By Fred Woods
According to Environmental Services Director Chris Bozeman, the county’s animal control program is operating successfully. One year after the contract with the Lee County Humane Society was terminated and the county began operating its own animal control program, housing animals with local veterinarians, the county program came in $30.000 under budget.
The county’s animal control officers responded to 1,563 calls and picked up 1,338 animals last year. These numbers are higher than the previous year but not higher than those reported as received by the Humane Society because of the society’s method of allocating animals brought to their shelter by individuals.
Lee County’s contract with the Humane Society was not renewed after the Humane Society demanded a 20 percent increase in funds and was unwilling to negotiate a lesser amount.
Although several county veterinarians take in animals from the county, most go to two local clinics. The vets provide, for each animal, a flea pill, seven days boarding and, if necessary, euthanasia. The clinics are responsible for any adoption effort. Last year 210 animals, 16 percent of those picked up – roughly the same percentage as the last year of the Humane Society contract – were adopted. The percentage of animals euthanized was 67 percent as compared with 70 percent for the last year through the Humane Society.
Local veterinarians Buddy Bruce and Gary Hunt and county animal control personnel agree the program is operating well and no changes are necessary.
Lee Road 10 (Sand Hill Road) was closed last Monday just west of Good Ol’ Boys restaurant for replacement of the bridge over Chewacla Creek. Replacement is expected to take five to six months, weather permitting. The county highway department will handle the approach work on either side of the bridge, hopefully speeding up the job’s completion a little more.
Hopefully the new bridge will be in place and the road reopened by the last of July, well before the fall football weekend crowds.
Immediately following the regular meeting, the commission held a work session to discuss a proposed county noise ordinance and the county legislative package to be presented to the legislative delegation for the upcoming state legislative session.
The proposed noise ordinance was first discussed at a regular meeting last fall. Commissioner Robert Ham presented a new draft ordinance Monday night that relied on sound levels and distances as measured by a decibel meter instead of deputy sheriffs’ discretion as called for in last fall’s draft. Discussion centered on quality and cost of decibel meters.
The current draft sets penalties for noise violations at $150 per day up to $5,000. Penalties would be paid to the sheriff’s office and used for the administration and enforcement of the ordinance. People could contest the penalty by filing a grievance with the Lee County Commission. The intent of the ordinance is to “ … provide citizens with an environment free from such excess sounds or noise as may jeopardize their health, welfare and safety or degrade the quality of life.”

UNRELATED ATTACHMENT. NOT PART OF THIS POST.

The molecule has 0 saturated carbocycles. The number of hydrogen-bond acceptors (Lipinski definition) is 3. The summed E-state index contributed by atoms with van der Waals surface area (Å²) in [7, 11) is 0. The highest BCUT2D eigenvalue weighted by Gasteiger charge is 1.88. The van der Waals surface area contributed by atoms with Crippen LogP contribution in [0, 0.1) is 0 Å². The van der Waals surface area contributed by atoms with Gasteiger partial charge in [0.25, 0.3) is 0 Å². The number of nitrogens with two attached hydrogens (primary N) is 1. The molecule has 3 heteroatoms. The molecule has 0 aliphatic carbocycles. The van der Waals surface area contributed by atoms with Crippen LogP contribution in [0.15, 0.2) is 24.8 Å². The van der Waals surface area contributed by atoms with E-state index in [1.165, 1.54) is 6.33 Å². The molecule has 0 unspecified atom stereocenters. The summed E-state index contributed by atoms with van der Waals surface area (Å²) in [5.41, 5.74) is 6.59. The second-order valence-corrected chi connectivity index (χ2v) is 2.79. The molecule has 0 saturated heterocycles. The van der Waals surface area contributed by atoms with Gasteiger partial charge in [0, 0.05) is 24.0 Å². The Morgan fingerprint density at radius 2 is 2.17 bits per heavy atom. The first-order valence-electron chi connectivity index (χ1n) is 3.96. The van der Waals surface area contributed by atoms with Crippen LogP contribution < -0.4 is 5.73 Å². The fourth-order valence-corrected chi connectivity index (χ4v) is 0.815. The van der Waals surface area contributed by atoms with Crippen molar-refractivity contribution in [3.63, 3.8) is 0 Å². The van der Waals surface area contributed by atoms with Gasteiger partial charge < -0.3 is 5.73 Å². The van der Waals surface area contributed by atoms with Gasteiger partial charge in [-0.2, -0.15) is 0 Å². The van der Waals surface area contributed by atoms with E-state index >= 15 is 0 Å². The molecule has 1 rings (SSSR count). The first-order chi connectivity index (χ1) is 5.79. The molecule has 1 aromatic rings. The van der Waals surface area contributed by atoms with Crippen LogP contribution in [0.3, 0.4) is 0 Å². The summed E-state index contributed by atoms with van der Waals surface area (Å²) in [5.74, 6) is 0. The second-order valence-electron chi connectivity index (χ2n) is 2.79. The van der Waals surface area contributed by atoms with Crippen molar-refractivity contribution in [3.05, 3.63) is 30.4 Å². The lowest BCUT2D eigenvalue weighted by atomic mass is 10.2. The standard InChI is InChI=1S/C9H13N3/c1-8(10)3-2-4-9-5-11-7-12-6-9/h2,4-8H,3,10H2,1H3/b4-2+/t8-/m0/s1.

Commissioners were challenged to look over the draft and bring it back for discussion and action at a subsequent commission meeting.
The legislative package discussion included: a proposal to set speed limits on all county roads in platted subdivisions at 25 miles per hour; a pay-as-you-go program which, if approved in a county referendum, would impose a five cent fuel tax to fund specific county road and bridge projects over a specified period of time not to exceed five years; a proposal to increase Sheriff Jay Jones’ salary from $87,650 (set in 2008) to $93,785.50 (1 percent a year); and legislation to specifically recognize the collection of fees for various services performed by the sheriff’s office (background checks, fingerprinting for various organizations, etc.) and their subsequent transmittal for deposit in the county’s general fund. Other proposals may be considered before meeting with the legislators.
At the regular commission meeting, other items included:
– Commissioner John Andrew Harris announced a community meeting for Feb. 12 at 5 p.m. at the Loachapoka Community Center.
– Jones introduced members of the LCSO SWAT team that won second place in last year’s tactical team competition in Shelby County. This competition is held annually with nine to 15 teams from across the state competing.
– Mike Ward expressed his concerns about mud being tracked by vehicles exiting the Sand Hill Recycling Center, located at 4520 US Hwy. 29 South, during and after rains. Apparently City of Auburn and Auburn University vehicles are frequent offenders. Not only is the mud unsightly, but it creates potentially dangerous road conditions and pollutes Parkerson Mill and Chewacla creeks when street sweepers sweep the dried mud off the road where the next rain washes it into the creek. Ward says both creeks may contain federally-protected wildlife species.
– approved execution of a contract for Terracon Consultants to develop six Spill Prevention, Control and Countermeasures (SPCC) plans for six county facilities as required by the Alabama Department of Environmental Management (ADEM).